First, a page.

Thanks for the prompt and informative responses!
Most of Iowa is cold hardiness zone 5. So your foundation plantings will need to be cold hardy and shade tolerant. You should consider that you will be creating some shade gardens. That is nice because shade gardens can be beautiful!
Here's a thread I did about cold hardy shade perennials for someone who was also in zone 5 (Indiana): viewtopic.php?f=5&t=68596&p=388903&hili ... ns#p388903
another shade garden picture
hostas and painted ferns and wild ginger.
Along with perennials, you will want a few shrubs to anchor it and give some height variations. Shade tolerant, cold hardy shrubs include azalea and rhododendron, oakleaf hydrangea, virginia sweetspire, daphne (but be careful not all varieties would be cold hardy for you), mountain laurel, hollies and junipers, red chokeberry. You might even want a small tree for the corner of the house opposite side from the driveway, like a dogwood or redbud.
I would think about using the whole space between the walkway and the house as a garden space and then make a garden on the other side in front of the whole section of the house to the left (in the picture) of the porch and curving out.
Unless you have a ton of money, you are going to start with relatively few and small plants and shrubs and a lot of bare mulched dirt around them. In a couple years they will get a lot bigger and you can keep adding more. Keep things small enough/ low enough not to block the windows or the view of the entry way. Think about putting in a bird bath or other small water feature, as in the pictures in this thread viewtopic.php?f=8&t=69527&p=393646&hili ... ns#p393646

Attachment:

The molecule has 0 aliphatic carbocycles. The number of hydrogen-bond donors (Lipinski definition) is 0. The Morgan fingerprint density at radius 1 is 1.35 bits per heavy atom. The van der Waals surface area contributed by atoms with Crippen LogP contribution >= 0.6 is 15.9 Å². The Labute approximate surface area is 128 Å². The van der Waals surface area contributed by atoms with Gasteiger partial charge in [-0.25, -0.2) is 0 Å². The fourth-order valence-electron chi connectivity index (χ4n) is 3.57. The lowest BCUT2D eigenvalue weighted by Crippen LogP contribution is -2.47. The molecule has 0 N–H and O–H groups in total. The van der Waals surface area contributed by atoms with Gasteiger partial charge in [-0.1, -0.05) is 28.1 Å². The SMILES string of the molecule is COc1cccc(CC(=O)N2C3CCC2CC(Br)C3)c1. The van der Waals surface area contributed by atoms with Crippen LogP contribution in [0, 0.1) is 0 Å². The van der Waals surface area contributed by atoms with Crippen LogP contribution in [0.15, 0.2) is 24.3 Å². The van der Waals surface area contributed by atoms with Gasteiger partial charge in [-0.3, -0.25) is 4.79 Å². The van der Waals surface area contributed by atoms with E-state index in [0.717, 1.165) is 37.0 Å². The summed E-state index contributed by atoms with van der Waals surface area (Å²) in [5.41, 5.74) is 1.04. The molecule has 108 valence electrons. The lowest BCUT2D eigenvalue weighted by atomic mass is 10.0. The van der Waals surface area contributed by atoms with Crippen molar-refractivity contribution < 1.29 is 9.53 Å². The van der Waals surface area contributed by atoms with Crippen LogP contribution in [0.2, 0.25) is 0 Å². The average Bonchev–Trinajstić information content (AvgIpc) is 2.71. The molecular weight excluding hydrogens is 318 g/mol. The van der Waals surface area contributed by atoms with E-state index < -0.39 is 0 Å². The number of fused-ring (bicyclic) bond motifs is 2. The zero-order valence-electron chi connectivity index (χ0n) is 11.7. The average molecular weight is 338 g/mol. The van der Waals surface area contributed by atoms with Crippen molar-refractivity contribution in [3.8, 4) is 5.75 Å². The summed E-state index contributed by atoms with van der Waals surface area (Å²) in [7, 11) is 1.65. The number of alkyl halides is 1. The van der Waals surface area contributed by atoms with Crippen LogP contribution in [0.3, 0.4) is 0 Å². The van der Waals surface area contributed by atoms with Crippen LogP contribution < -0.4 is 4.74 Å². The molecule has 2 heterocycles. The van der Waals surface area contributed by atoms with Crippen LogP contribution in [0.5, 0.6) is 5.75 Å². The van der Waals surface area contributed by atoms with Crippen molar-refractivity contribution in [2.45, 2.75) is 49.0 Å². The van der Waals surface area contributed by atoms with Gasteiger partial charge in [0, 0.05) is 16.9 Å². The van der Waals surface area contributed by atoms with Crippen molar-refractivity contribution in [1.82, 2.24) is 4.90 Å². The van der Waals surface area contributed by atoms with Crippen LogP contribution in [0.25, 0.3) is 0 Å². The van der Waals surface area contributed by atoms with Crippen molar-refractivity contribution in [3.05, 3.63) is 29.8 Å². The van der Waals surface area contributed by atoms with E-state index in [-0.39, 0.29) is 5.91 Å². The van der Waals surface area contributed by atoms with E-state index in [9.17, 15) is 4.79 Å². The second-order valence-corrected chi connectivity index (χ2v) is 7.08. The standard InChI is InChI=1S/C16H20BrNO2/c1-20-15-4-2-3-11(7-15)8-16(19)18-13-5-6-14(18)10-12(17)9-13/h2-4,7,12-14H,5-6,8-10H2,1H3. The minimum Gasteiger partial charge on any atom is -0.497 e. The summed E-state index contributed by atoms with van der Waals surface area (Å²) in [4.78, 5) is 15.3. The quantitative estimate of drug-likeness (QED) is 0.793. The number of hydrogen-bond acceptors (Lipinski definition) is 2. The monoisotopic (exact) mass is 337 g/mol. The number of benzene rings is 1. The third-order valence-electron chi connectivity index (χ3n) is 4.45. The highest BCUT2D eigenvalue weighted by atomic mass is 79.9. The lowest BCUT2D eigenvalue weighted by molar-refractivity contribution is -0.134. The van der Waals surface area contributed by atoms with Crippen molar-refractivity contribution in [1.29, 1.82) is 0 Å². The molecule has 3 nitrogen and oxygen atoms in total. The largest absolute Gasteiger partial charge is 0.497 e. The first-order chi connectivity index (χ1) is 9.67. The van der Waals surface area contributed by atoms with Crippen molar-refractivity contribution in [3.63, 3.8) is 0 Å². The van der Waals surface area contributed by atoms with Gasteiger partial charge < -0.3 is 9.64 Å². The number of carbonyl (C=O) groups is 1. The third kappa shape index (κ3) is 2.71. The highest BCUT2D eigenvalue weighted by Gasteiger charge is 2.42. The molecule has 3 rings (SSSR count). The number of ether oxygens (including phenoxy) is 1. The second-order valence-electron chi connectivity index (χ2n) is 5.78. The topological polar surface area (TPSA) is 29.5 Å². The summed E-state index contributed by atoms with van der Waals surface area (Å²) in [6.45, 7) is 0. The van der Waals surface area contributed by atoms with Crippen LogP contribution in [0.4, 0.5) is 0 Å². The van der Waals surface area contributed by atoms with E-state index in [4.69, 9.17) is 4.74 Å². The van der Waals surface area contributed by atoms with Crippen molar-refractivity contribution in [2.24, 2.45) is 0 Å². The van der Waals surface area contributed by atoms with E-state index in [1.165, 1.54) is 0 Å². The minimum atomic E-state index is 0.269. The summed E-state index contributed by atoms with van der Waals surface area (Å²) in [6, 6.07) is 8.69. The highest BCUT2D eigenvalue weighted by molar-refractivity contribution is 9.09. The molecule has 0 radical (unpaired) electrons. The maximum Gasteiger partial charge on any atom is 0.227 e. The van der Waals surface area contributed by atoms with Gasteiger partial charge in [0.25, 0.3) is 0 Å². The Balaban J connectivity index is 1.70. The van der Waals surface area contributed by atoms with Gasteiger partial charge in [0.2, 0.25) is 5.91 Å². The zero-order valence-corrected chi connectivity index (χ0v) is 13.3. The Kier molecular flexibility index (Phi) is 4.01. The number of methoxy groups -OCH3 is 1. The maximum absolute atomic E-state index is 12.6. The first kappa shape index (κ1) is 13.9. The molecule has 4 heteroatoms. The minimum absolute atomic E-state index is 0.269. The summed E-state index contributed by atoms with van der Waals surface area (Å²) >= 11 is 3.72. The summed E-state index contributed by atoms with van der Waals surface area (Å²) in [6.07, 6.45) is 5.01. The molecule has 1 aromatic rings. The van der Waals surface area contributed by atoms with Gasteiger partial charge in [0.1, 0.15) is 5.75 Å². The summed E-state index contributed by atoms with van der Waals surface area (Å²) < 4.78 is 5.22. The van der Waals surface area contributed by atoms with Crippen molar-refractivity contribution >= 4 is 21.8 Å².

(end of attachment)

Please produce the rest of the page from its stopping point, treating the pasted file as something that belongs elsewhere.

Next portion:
One easy way to get some height without blocking windows and without having to spend money on a big shrub is to put a small shrub in a big pot. Mixing some containers in with your ground plantings gives nice contrast of height, textures, etc.
Look for a good nursery (NOT big box store) that carries a lot of native plants. In return for you making a fairly substantial purchase, they will be glad to consult with you about what grows best in your area, design suggestions etc.
Get to work now! You have not much more than about six weeks to get whatever you are going to fall plant in the ground. Maybe just plant a few things and add more in spring. Or maybe just work on getting your soil ready (and figure out your design plan) so you will be ready for spring planting. You are going to need to till up the ground where your beds will be (a half a day's work with a rented rototiller) and put down a lot of good soil amendments: compost, composted manure, worm castings, shredded fall leaves, etc.
So that's a lot of information and a lot of threads to read. Let us know what questions you still have after you have read and thought about it. Best wishes, it's a fun project. I'm going to be doing the same kind of thing at my house this fall.